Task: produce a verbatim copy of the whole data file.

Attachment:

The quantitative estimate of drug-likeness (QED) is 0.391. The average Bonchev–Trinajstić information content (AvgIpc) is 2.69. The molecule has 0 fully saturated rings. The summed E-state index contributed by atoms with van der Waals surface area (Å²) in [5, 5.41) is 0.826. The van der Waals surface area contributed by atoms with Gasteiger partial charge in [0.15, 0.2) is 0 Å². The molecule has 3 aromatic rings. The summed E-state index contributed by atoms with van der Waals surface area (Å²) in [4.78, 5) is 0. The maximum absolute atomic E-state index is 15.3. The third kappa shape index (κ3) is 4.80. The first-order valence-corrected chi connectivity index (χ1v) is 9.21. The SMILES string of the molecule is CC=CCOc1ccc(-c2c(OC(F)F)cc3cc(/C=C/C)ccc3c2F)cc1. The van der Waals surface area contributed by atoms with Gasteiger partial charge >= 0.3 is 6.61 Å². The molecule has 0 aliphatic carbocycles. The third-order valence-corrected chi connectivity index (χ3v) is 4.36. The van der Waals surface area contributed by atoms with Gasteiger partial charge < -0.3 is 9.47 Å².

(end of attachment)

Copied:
The quantitative estimate of drug-likeness (QED) is 0.391. The average Bonchev–Trinajstić information content (AvgIpc) is 2.69. The molecule has 0 fully saturated rings. The summed E-state index contributed by atoms with van der Waals surface area (Å²) in [5, 5.41) is 0.826. The van der Waals surface area contributed by atoms with Gasteiger partial charge in [0.15, 0.2) is 0 Å². The molecule has 3 aromatic rings. The summed E-state index contributed by atoms with van der Waals surface area (Å²) in [4.78, 5) is 0. The maximum absolute atomic E-state index is 15.3. The third kappa shape index (κ3) is 4.80. The first-order valence-corrected chi connectivity index (χ1v) is 9.21. The SMILES string of the molecule is CC=CCOc1ccc(-c2c(OC(F)F)cc3cc(/C=C/C)ccc3c2F)cc1. The van der Waals surface area contributed by atoms with Gasteiger partial charge >= 0.3 is 6.61 Å². The molecule has 0 aliphatic carbocycles. The third-order valence-corrected chi connectivity index (χ3v) is 4.36. The van der Waals surface area contributed by atoms with Gasteiger partial charge < -0.3 is 9.47 Å².